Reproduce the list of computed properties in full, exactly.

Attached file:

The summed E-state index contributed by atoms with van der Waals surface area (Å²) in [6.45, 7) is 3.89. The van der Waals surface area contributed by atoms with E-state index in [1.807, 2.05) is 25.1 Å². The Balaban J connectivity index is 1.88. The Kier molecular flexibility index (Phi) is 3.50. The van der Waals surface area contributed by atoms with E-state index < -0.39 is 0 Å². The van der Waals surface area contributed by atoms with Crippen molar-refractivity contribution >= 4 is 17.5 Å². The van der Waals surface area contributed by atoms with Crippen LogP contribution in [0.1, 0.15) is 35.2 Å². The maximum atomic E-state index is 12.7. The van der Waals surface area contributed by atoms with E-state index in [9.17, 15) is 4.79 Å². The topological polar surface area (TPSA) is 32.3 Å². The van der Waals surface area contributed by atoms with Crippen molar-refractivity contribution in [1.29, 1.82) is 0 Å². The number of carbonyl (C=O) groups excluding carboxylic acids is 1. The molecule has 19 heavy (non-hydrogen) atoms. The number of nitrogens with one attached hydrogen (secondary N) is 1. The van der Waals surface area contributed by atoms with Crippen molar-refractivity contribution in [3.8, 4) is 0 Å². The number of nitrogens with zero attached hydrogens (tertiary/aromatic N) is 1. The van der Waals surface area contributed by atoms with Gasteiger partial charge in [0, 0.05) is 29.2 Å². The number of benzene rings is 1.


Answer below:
The summed E-state index contributed by atoms with van der Waals surface area (Å²) in [6.45, 7) is 3.89. The van der Waals surface area contributed by atoms with E-state index in [1.807, 2.05) is 25.1 Å². The Balaban J connectivity index is 1.88. The Kier molecular flexibility index (Phi) is 3.50. The van der Waals surface area contributed by atoms with E-state index < -0.39 is 0 Å². The van der Waals surface area contributed by atoms with Crippen molar-refractivity contribution >= 4 is 17.5 Å². The van der Waals surface area contributed by atoms with Crippen LogP contribution in [0.1, 0.15) is 35.2 Å². The maximum atomic E-state index is 12.7. The van der Waals surface area contributed by atoms with E-state index in [9.17, 15) is 4.79 Å². The topological polar surface area (TPSA) is 32.3 Å². The van der Waals surface area contributed by atoms with Crippen molar-refractivity contribution in [1.29, 1.82) is 0 Å². The number of carbonyl (C=O) groups excluding carboxylic acids is 1. The molecule has 19 heavy (non-hydrogen) atoms. The number of nitrogens with one attached hydrogen (secondary N) is 1. The van der Waals surface area contributed by atoms with Crippen molar-refractivity contribution in [3.8, 4) is 0 Å². The number of nitrogens with zero attached hydrogens (tertiary/aromatic N) is 1. The van der Waals surface area contributed by atoms with Gasteiger partial charge in [0, 0.05) is 29.2 Å². The number of benzene rings is 1.